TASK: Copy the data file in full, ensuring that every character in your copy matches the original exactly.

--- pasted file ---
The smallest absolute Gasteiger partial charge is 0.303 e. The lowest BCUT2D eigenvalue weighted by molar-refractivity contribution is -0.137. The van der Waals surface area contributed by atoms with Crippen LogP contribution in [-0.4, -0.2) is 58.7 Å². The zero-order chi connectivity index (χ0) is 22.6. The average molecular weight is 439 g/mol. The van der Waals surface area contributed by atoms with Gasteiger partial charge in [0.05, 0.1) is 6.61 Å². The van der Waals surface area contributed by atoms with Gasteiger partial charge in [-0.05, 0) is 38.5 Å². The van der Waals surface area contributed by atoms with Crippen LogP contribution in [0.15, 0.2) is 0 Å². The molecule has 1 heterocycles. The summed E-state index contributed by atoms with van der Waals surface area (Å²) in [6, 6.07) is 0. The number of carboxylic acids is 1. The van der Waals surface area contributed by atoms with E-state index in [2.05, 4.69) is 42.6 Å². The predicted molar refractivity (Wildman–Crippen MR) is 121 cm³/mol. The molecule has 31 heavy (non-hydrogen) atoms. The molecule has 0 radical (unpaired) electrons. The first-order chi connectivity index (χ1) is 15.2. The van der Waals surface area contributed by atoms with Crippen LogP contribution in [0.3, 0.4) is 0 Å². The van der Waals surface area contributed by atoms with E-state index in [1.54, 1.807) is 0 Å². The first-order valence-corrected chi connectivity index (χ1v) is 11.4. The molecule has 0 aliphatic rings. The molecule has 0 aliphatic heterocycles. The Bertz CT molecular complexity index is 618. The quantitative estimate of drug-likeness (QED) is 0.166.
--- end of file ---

The smallest absolute Gasteiger partial charge is 0.303 e. The lowest BCUT2D eigenvalue weighted by molar-refractivity contribution is -0.137. The van der Waals surface area contributed by atoms with Crippen LogP contribution in [-0.4, -0.2) is 58.7 Å². The zero-order chi connectivity index (χ0) is 22.6. The average molecular weight is 439 g/mol. The van der Waals surface area contributed by atoms with Gasteiger partial charge in [0.05, 0.1) is 6.61 Å². The van der Waals surface area contributed by atoms with Gasteiger partial charge in [-0.05, 0) is 38.5 Å². The van der Waals surface area contributed by atoms with Crippen LogP contribution in [0.15, 0.2) is 0 Å². The molecule has 1 heterocycles. The summed E-state index contributed by atoms with van der Waals surface area (Å²) in [6, 6.07) is 0. The number of carboxylic acids is 1. The van der Waals surface area contributed by atoms with E-state index in [2.05, 4.69) is 42.6 Å². The predicted molar refractivity (Wildman–Crippen MR) is 121 cm³/mol. The molecule has 31 heavy (non-hydrogen) atoms. The molecule has 0 radical (unpaired) electrons. The first-order chi connectivity index (χ1) is 15.2. The van der Waals surface area contributed by atoms with Crippen LogP contribution in [0.3, 0.4) is 0 Å². The van der Waals surface area contributed by atoms with E-state index in [1.54, 1.807) is 0 Å². The first-order valence-corrected chi connectivity index (χ1v) is 11.4. The molecule has 0 aliphatic rings. The molecule has 0 aliphatic heterocycles. The Bertz CT molecular complexity index is 618. The quantitative estimate of drug-likeness (QED) is 0.166.